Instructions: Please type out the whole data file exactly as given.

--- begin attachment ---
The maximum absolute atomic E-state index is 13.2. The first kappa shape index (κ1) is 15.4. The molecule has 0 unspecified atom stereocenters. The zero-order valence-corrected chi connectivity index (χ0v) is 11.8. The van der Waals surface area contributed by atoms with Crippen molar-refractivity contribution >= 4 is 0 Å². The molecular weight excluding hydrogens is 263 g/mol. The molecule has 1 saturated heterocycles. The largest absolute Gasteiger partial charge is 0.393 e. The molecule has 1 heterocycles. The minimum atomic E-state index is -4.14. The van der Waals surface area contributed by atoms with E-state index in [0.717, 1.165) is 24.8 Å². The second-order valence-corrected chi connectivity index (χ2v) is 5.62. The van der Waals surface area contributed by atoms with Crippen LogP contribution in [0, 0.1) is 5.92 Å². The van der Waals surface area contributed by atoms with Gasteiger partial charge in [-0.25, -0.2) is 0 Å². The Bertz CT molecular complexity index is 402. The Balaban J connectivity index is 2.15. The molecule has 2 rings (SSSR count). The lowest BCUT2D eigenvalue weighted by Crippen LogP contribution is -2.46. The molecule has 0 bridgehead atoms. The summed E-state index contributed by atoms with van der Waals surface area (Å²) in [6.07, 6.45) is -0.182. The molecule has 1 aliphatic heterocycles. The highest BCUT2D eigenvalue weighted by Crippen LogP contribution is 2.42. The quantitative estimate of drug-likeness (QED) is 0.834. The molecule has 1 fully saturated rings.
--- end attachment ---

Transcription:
The maximum absolute atomic E-state index is 13.2. The first kappa shape index (κ1) is 15.4. The molecule has 0 unspecified atom stereocenters. The zero-order valence-corrected chi connectivity index (χ0v) is 11.8. The van der Waals surface area contributed by atoms with Crippen molar-refractivity contribution >= 4 is 0 Å². The molecular weight excluding hydrogens is 263 g/mol. The molecule has 1 saturated heterocycles. The largest absolute Gasteiger partial charge is 0.393 e. The molecule has 1 heterocycles. The minimum atomic E-state index is -4.14. The van der Waals surface area contributed by atoms with E-state index in [0.717, 1.165) is 24.8 Å². The second-order valence-corrected chi connectivity index (χ2v) is 5.62. The van der Waals surface area contributed by atoms with Crippen LogP contribution in [0, 0.1) is 5.92 Å². The van der Waals surface area contributed by atoms with Gasteiger partial charge in [-0.25, -0.2) is 0 Å². The Bertz CT molecular complexity index is 402. The Balaban J connectivity index is 2.15. The molecule has 2 rings (SSSR count). The lowest BCUT2D eigenvalue weighted by Crippen LogP contribution is -2.46. The molecule has 0 bridgehead atoms. The summed E-state index contributed by atoms with van der Waals surface area (Å²) in [6.07, 6.45) is -0.182. The molecule has 1 aliphatic heterocycles. The highest BCUT2D eigenvalue weighted by Crippen LogP contribution is 2.42. The quantitative estimate of drug-likeness (QED) is 0.834. The molecule has 1 fully saturated rings.